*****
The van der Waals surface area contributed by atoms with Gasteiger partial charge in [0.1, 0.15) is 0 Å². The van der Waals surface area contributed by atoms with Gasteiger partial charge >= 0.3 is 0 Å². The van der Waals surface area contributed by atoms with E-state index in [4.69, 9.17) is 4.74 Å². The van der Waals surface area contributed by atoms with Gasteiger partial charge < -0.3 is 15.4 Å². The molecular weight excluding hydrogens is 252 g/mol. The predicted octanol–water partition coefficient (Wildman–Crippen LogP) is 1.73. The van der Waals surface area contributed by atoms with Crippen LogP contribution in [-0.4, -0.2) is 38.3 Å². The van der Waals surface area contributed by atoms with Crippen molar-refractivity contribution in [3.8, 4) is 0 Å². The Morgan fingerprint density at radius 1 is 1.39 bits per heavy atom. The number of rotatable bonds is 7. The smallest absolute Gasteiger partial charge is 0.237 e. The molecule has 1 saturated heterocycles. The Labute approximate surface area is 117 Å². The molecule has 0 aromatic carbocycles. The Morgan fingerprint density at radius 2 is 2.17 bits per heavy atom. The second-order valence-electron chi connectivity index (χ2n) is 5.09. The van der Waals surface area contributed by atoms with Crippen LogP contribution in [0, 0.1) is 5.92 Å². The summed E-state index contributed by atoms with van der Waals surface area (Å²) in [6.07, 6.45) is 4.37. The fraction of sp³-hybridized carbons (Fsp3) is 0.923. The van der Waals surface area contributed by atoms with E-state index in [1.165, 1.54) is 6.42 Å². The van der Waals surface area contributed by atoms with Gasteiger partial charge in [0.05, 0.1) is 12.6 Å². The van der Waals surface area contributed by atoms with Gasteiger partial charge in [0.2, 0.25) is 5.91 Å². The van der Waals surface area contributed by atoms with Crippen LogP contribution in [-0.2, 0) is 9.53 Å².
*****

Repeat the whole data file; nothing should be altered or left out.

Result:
The van der Waals surface area contributed by atoms with Gasteiger partial charge in [0.1, 0.15) is 0 Å². The van der Waals surface area contributed by atoms with Gasteiger partial charge >= 0.3 is 0 Å². The van der Waals surface area contributed by atoms with E-state index in [4.69, 9.17) is 4.74 Å². The van der Waals surface area contributed by atoms with Gasteiger partial charge < -0.3 is 15.4 Å². The molecular weight excluding hydrogens is 252 g/mol. The predicted octanol–water partition coefficient (Wildman–Crippen LogP) is 1.73. The van der Waals surface area contributed by atoms with Crippen LogP contribution in [-0.4, -0.2) is 38.3 Å². The van der Waals surface area contributed by atoms with Crippen molar-refractivity contribution in [3.8, 4) is 0 Å². The Morgan fingerprint density at radius 1 is 1.39 bits per heavy atom. The number of rotatable bonds is 7. The smallest absolute Gasteiger partial charge is 0.237 e. The molecule has 1 saturated heterocycles. The Labute approximate surface area is 117 Å². The molecule has 0 aromatic carbocycles. The Morgan fingerprint density at radius 2 is 2.17 bits per heavy atom. The second-order valence-electron chi connectivity index (χ2n) is 5.09. The van der Waals surface area contributed by atoms with Crippen LogP contribution in [0, 0.1) is 5.92 Å². The summed E-state index contributed by atoms with van der Waals surface area (Å²) in [6.07, 6.45) is 4.37. The fraction of sp³-hybridized carbons (Fsp3) is 0.923. The van der Waals surface area contributed by atoms with E-state index in [1.165, 1.54) is 6.42 Å². The van der Waals surface area contributed by atoms with Gasteiger partial charge in [0.05, 0.1) is 12.6 Å². The van der Waals surface area contributed by atoms with Gasteiger partial charge in [0.2, 0.25) is 5.91 Å². The van der Waals surface area contributed by atoms with Crippen LogP contribution in [-0.2, 0) is 9.53 Å².